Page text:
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Happy Birthday, Me (On My 30’s)

{Me turning two. Note the bow on my head.}

I’m turning 31 today. Which is, of course, a nice way of saying that I’ll be stepping away from my computer in a few hours to go celebrate.

I keep thinking, however, how much change a year can bring. Last year, the idea that I was turning 30 lit a fire under me. I was in a really difficult place—working as a secretary—something I was wildly overqualified to do, and never expected to be doing at 30. And I just wanted things to change. I re-launched APW just over a year ago, as a secret 30th birthday present for myself. Ariel helped with the (unknowing) 30th birthday presents, by asking me to write a sidebar in the second edition of the Offbeat Bride book, and I hosted Ariel’s OBB reading in San Francisco on my birthday weekend. And then, on the afternoon of my 30th birthday, I did a final edit of the rough draft of my book proposal, and turned it into my agent.

Fast forward a year. On my 31st birthday, APW is my full time job. When we re-launched the site, there had been 15,000 comments in the first two years of the blog. That means, by now,  there should have been around 22,000 comments. But as of this writing, there have been 48,500 comments on APW. Holy crap you guys, that’s a lot of talking we’ve been doing, during my 30th year. That’s a lot of me being grateful to how smart and funny and amazingly supportive you guys are, of each other, and of me.

Last year, I handed my agent a proposal for the first time. This year, I’m tearing my way towards the first half of my book being due, two weeks from today. This year, I’m getting to pay it forward, and ask other readers and bloggers to contribute bits of their writing, to be sidebars in my book.

It’s been quite a year.

Last year I wrote this, about turning 30 (read this post if you haven’t by the way, it’s worth it):

The realization I’ve come to over the last few weeks, is that I really, truly, lived the f*ck out of my 20’s. I may not have emerged with a totally cohesive career (though I’m getting there)… but I did emerge with almost no regrets. Other than a handful of months when I was still almost 19, I dated only pretty nice people. I did almost everything that I wanted to do, no matter how scary or unsuccessful it was. I did not consume large amounts of toxic anything. I did the starving artist gig. I spent a lot of time discovering what I actually wanted out of life. I moved cross country. I got married.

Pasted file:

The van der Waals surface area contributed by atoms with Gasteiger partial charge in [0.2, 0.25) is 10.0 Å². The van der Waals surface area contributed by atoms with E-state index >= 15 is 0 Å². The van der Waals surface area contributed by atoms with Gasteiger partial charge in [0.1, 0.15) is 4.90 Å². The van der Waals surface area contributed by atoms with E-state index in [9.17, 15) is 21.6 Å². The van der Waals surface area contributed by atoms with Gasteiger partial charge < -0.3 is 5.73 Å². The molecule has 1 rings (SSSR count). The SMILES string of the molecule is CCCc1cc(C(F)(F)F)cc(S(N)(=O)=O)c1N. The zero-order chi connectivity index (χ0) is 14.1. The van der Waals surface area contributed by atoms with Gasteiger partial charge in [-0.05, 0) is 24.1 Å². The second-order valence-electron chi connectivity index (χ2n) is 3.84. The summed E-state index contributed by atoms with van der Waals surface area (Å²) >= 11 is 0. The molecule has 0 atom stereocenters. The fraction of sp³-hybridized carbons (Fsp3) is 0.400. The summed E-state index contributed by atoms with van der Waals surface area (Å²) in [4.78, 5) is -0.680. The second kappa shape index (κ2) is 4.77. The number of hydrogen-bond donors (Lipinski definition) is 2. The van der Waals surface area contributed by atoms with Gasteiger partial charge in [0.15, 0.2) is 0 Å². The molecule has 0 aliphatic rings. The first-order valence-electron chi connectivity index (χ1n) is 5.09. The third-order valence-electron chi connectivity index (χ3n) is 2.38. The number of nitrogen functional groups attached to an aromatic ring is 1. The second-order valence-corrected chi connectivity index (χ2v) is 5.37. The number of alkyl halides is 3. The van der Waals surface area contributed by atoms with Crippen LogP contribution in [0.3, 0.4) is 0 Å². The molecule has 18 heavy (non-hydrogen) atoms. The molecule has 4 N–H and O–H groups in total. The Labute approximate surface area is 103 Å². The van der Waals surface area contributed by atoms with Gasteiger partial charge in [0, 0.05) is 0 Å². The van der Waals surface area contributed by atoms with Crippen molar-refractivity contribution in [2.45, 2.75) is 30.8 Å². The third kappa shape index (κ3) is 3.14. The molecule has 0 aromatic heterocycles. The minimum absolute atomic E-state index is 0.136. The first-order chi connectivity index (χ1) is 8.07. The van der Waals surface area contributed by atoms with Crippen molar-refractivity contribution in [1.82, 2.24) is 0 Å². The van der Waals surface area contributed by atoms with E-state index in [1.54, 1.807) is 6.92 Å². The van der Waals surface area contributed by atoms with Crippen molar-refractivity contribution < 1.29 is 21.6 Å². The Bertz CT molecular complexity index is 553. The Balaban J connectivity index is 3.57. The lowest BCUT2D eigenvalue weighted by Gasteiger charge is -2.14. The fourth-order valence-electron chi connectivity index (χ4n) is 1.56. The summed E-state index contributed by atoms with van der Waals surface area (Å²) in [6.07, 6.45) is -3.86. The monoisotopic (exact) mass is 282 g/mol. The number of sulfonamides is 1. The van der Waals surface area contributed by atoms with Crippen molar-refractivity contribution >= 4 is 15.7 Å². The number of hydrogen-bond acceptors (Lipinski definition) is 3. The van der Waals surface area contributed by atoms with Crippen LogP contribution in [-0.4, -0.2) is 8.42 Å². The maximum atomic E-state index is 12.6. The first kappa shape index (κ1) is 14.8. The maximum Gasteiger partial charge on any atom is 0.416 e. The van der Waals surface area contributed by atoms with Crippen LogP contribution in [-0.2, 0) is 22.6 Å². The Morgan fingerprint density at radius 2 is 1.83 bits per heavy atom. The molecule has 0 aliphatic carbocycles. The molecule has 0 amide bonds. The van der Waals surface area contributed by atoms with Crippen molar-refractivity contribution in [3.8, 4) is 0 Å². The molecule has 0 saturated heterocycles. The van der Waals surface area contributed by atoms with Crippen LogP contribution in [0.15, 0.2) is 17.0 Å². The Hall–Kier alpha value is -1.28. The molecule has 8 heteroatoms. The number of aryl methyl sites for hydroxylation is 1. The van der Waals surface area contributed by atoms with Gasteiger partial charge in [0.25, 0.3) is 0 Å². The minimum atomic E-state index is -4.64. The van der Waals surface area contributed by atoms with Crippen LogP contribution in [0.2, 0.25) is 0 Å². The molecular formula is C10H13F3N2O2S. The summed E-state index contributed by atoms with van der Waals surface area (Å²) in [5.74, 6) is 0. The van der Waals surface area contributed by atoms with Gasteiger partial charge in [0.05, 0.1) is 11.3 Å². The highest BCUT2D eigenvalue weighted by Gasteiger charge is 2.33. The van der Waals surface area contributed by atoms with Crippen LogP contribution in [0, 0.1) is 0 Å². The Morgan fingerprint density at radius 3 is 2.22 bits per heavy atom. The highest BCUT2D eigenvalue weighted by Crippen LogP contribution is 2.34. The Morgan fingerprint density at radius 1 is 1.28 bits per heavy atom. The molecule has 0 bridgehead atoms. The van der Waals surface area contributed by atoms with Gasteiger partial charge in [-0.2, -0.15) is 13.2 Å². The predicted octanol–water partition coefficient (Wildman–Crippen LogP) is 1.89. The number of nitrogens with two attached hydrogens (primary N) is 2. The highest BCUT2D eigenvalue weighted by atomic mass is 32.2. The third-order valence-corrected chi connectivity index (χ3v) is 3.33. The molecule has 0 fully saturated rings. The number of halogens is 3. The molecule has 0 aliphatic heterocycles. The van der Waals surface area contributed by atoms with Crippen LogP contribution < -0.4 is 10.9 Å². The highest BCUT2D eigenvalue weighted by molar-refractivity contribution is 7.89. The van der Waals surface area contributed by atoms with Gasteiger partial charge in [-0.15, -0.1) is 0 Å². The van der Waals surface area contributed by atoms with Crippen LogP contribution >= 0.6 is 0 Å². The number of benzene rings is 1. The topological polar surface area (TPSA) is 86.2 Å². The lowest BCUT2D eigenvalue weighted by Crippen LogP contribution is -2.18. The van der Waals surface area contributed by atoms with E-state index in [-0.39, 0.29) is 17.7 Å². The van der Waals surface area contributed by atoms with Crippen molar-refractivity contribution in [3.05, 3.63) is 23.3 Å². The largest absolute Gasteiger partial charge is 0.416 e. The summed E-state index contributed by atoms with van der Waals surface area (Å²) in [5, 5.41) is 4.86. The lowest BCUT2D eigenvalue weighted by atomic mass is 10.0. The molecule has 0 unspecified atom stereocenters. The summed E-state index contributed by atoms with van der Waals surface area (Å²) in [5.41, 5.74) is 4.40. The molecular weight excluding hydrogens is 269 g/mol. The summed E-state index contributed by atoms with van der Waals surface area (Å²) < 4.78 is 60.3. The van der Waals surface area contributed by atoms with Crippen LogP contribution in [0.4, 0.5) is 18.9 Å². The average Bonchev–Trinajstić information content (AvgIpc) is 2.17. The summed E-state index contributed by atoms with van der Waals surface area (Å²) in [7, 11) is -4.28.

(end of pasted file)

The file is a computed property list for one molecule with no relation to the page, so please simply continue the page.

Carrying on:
But I’m trying to figure out what it looks like to live the f*ck out of my 30s. Living the f*ck out of my 20’s was easy – poor, New York, amazing friends, many late nights, rambling old house in Brooklyn, plenty to drink. And my 20’s were a break from societal pressures. I had my prestigious degree, I’d earned my scholarships, I’d made the grades, and everyone left me alone to figure the rest of it out. But living the f*ck out of my 30s is different. It doesn’t involve, say, a string of endless late nights at a bar, and trying a million new things. Living the f*ck out of my 30’s looks calmer, but maybe just as gutsy. It means standing up to the new and huge social pressures – time to grow up, give up what you built, move out of the city, get it together (exactly like everyone else). So part of claiming my 30’s will, I think, be continuing to claim my 20’s. I figured myself out pretty well in my 20’s. I figured out what made me happy, and that I was brave enough and focused enough to shoot for it. So there is no way I’m giving that up now.

And that is, I think, exactly what I’ve been doing over the last year. This weekend in New Orleans we ended the Mom 2.0 conference (more on that to come), sitting around the sunny, humid courtyard of the Ritz Carlton, drinking Strawberry Abita’s, eating crawfish, and continuing our bloggy-girlfriend tradition of telling your life story in 5 minutes or less. The last time I’d played this game was in September, and this time, I felt like my story made more sense. As I looked up from telling my story, I saw the girls cheering me on, for majoring in Experimental Theatre, for figuring out how to turn all that composition training into writing (even being dyslexic), and for turning writing into my business.

And it made me glad to be in my 30’s. Owning it.

{Me in NOLA this weekend, almost turning 31}

Happy Birthday, me. I’ll see you tomorrow, hung over.

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